Deep End is a film about the awkwardness of transition and the disillusionment that inevitably follows a time of idealism. It was released in 1970, when the dying days of the Summer of Love were giving way to the cynicism of the 1970s; when people swept up in the promise of revolution finally had to face the reality of promises not kept.
Hatchet for the Honeymoon is not the kind of film to watch for a kill count or ingenuous murders. It is the kind of film to watch for paranormal and sartorial phenomena, ghosts, discotheques, mysterious deaths, horrifying old toys, and the narration of a “paranoiac.”
Forbidden Photos concerns itself with only one murder, rather than a series of them, which might, for some, put it at a distance from the giallo genre as a whole. If you are someone who comes to giallo cinema primarily for its stylized violence that will likely be the case.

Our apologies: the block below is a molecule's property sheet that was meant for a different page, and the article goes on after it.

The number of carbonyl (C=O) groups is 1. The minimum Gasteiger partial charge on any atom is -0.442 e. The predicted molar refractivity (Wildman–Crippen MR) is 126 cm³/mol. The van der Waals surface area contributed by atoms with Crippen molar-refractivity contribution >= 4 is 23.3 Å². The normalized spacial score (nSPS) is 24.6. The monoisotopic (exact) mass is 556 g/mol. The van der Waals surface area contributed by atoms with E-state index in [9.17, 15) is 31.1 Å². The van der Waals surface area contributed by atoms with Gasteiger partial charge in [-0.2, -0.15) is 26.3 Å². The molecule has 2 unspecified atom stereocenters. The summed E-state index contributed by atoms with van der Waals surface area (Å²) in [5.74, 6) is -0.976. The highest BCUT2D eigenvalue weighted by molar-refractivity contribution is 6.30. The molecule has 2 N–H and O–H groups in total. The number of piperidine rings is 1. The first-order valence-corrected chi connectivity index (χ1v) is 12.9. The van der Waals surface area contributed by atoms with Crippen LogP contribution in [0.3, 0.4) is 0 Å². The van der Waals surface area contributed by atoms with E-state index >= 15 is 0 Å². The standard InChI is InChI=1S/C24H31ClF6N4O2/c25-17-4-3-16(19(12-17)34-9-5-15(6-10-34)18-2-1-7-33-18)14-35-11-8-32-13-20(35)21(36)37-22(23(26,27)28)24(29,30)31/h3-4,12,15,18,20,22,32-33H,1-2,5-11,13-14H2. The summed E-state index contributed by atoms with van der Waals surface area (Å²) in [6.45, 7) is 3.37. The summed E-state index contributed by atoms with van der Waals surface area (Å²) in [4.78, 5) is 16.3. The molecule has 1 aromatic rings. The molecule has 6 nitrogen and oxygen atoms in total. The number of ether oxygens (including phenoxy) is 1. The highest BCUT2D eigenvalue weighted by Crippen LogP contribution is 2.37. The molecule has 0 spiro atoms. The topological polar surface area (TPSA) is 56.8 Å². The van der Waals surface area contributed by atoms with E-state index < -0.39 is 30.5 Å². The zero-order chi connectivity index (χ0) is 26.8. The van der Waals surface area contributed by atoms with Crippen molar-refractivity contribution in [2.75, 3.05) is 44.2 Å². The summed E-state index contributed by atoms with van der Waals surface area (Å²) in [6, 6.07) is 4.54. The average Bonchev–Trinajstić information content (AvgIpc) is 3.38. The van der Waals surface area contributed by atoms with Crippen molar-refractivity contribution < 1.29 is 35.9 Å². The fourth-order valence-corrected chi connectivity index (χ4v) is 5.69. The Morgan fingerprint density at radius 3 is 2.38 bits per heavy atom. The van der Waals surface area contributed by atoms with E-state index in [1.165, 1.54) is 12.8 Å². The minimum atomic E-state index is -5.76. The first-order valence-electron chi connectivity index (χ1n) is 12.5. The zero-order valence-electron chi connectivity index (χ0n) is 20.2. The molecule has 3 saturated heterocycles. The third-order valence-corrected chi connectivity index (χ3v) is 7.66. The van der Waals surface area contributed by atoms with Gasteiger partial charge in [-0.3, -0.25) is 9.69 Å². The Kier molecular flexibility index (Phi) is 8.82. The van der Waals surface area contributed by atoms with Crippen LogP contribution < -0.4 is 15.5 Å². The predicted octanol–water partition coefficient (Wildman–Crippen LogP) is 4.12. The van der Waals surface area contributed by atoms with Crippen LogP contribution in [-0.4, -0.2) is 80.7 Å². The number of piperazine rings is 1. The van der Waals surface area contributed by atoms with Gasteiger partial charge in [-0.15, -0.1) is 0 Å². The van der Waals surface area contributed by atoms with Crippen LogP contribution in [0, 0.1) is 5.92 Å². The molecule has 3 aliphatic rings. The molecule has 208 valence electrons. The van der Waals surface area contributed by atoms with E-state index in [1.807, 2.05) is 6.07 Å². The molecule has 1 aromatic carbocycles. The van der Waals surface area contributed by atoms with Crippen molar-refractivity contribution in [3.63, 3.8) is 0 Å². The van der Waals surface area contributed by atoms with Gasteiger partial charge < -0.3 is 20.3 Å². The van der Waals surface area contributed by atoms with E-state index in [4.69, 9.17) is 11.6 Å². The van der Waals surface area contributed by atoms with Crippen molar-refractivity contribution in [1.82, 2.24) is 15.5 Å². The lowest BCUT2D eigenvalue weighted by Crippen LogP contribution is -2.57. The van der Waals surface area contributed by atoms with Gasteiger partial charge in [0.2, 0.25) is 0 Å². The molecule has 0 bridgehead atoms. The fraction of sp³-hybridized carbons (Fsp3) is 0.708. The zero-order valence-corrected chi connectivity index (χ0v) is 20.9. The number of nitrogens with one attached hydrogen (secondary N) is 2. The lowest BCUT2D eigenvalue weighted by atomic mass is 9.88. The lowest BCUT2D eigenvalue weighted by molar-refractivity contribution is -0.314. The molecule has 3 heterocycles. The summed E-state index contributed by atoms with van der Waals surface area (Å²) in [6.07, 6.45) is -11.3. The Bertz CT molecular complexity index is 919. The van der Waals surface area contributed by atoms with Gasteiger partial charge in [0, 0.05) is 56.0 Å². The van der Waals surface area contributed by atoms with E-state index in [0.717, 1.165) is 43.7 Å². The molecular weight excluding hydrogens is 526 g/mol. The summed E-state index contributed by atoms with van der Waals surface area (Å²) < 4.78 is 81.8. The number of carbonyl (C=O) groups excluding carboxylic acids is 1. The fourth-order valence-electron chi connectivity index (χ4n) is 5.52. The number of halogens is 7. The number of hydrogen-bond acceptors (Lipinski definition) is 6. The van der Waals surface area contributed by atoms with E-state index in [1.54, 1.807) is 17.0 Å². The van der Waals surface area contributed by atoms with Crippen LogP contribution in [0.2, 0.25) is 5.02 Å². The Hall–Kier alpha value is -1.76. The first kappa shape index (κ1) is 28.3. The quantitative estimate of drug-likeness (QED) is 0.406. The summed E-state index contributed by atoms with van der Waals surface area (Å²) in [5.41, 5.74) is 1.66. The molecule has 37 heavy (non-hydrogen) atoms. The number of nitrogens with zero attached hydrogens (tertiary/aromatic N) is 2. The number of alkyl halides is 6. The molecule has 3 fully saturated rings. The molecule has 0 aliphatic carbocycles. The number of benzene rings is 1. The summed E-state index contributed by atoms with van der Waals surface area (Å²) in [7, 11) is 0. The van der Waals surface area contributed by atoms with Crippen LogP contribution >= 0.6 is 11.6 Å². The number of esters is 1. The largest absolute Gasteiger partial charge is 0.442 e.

The Bird with the Crystal Plumage is the one that cemented the giallo’s tropes: the elaborate title, the artist protagonist thrust into the role of amateur sleuth, a sinister killer in black gloves, bizarre supporting characters, brutal murders, hyper-stylized art design.
The score maintains this blend of offbeat styles that still manage to operate as a cohesive whole, becoming tenser and more threatening. It makes perfect sense in a film about the unreliable nature of perception.